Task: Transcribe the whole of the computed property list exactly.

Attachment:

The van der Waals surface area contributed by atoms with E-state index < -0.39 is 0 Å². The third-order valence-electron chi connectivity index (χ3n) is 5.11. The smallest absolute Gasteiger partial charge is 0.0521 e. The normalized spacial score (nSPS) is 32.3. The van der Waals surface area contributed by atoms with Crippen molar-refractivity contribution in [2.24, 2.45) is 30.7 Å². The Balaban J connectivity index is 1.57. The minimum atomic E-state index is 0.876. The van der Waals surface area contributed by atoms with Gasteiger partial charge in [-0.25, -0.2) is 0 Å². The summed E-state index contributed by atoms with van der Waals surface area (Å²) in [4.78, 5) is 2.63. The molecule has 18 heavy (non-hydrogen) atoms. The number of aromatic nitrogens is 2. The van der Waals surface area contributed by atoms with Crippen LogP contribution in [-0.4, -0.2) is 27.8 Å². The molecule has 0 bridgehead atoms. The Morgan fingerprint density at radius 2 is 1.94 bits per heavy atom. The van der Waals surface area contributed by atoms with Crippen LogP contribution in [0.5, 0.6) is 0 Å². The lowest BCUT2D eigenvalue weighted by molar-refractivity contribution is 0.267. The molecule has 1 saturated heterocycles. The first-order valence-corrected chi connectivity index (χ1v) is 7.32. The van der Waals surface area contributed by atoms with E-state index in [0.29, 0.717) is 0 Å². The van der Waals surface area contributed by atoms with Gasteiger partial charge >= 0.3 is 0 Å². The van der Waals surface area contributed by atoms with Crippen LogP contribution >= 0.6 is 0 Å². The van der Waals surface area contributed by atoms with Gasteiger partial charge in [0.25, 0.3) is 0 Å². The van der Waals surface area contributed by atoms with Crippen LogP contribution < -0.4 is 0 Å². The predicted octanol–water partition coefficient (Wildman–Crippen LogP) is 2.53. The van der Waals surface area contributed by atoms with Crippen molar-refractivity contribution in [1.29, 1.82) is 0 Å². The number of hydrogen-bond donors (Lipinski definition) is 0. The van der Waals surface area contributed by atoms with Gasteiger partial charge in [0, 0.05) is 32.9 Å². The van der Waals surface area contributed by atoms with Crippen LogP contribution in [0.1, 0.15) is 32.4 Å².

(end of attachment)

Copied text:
The van der Waals surface area contributed by atoms with E-state index < -0.39 is 0 Å². The third-order valence-electron chi connectivity index (χ3n) is 5.11. The smallest absolute Gasteiger partial charge is 0.0521 e. The normalized spacial score (nSPS) is 32.3. The van der Waals surface area contributed by atoms with Crippen molar-refractivity contribution in [2.24, 2.45) is 30.7 Å². The Balaban J connectivity index is 1.57. The minimum atomic E-state index is 0.876. The van der Waals surface area contributed by atoms with Gasteiger partial charge in [-0.25, -0.2) is 0 Å². The summed E-state index contributed by atoms with van der Waals surface area (Å²) in [4.78, 5) is 2.63. The molecule has 18 heavy (non-hydrogen) atoms. The number of aromatic nitrogens is 2. The van der Waals surface area contributed by atoms with Crippen LogP contribution in [-0.4, -0.2) is 27.8 Å². The molecule has 0 bridgehead atoms. The Morgan fingerprint density at radius 2 is 1.94 bits per heavy atom. The van der Waals surface area contributed by atoms with Crippen LogP contribution in [0.5, 0.6) is 0 Å². The lowest BCUT2D eigenvalue weighted by molar-refractivity contribution is 0.267. The molecule has 1 saturated heterocycles. The first-order valence-corrected chi connectivity index (χ1v) is 7.32. The van der Waals surface area contributed by atoms with E-state index in [0.29, 0.717) is 0 Å². The van der Waals surface area contributed by atoms with Gasteiger partial charge >= 0.3 is 0 Å². The van der Waals surface area contributed by atoms with Crippen LogP contribution >= 0.6 is 0 Å². The van der Waals surface area contributed by atoms with Gasteiger partial charge in [0.25, 0.3) is 0 Å². The van der Waals surface area contributed by atoms with Crippen LogP contribution < -0.4 is 0 Å². The predicted octanol–water partition coefficient (Wildman–Crippen LogP) is 2.53. The van der Waals surface area contributed by atoms with Crippen molar-refractivity contribution in [1.29, 1.82) is 0 Å². The number of hydrogen-bond donors (Lipinski definition) is 0. The van der Waals surface area contributed by atoms with Gasteiger partial charge in [0, 0.05) is 32.9 Å². The van der Waals surface area contributed by atoms with Crippen LogP contribution in [0.1, 0.15) is 32.4 Å².